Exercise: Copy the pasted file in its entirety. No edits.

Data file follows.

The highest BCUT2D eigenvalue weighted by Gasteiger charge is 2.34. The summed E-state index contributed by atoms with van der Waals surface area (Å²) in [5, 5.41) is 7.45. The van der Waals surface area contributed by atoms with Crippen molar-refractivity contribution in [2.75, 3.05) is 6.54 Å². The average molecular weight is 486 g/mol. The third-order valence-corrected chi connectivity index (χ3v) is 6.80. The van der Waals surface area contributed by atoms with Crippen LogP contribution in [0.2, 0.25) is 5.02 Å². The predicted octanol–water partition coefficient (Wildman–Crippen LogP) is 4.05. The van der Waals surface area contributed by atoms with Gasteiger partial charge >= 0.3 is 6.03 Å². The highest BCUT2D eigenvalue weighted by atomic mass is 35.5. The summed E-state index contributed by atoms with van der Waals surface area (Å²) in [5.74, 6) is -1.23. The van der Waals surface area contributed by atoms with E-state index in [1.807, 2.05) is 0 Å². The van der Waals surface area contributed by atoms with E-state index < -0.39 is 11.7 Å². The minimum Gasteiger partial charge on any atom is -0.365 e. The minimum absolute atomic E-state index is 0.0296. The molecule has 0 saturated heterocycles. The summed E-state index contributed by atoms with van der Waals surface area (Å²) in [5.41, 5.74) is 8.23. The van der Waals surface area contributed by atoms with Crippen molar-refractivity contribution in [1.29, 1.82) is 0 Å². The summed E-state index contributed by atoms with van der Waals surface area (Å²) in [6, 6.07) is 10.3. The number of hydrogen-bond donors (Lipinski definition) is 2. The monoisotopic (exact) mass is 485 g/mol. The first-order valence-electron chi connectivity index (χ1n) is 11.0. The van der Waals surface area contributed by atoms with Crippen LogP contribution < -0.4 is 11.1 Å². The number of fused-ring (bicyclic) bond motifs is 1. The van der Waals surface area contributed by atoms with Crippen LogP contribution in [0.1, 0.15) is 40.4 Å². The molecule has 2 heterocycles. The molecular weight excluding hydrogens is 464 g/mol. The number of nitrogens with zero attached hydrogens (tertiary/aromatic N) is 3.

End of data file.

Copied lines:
The highest BCUT2D eigenvalue weighted by Gasteiger charge is 2.34. The summed E-state index contributed by atoms with van der Waals surface area (Å²) in [5, 5.41) is 7.45. The van der Waals surface area contributed by atoms with Crippen molar-refractivity contribution in [2.75, 3.05) is 6.54 Å². The average molecular weight is 486 g/mol. The third-order valence-corrected chi connectivity index (χ3v) is 6.80. The van der Waals surface area contributed by atoms with Crippen LogP contribution in [0.2, 0.25) is 5.02 Å². The predicted octanol–water partition coefficient (Wildman–Crippen LogP) is 4.05. The van der Waals surface area contributed by atoms with Gasteiger partial charge >= 0.3 is 6.03 Å². The highest BCUT2D eigenvalue weighted by atomic mass is 35.5. The summed E-state index contributed by atoms with van der Waals surface area (Å²) in [5.74, 6) is -1.23. The van der Waals surface area contributed by atoms with E-state index in [1.807, 2.05) is 0 Å². The van der Waals surface area contributed by atoms with E-state index < -0.39 is 11.7 Å². The minimum Gasteiger partial charge on any atom is -0.365 e. The minimum absolute atomic E-state index is 0.0296. The molecule has 0 saturated heterocycles. The summed E-state index contributed by atoms with van der Waals surface area (Å²) in [5.41, 5.74) is 8.23. The van der Waals surface area contributed by atoms with Crippen molar-refractivity contribution in [1.29, 1.82) is 0 Å². The summed E-state index contributed by atoms with van der Waals surface area (Å²) in [6, 6.07) is 10.3. The number of hydrogen-bond donors (Lipinski definition) is 2. The monoisotopic (exact) mass is 485 g/mol. The first-order valence-electron chi connectivity index (χ1n) is 11.0. The van der Waals surface area contributed by atoms with Crippen LogP contribution < -0.4 is 11.1 Å². The number of fused-ring (bicyclic) bond motifs is 1. The van der Waals surface area contributed by atoms with Crippen LogP contribution in [0.1, 0.15) is 40.4 Å². The molecule has 2 heterocycles. The molecular weight excluding hydrogens is 464 g/mol. The number of nitrogens with zero attached hydrogens (tertiary/aromatic N) is 3.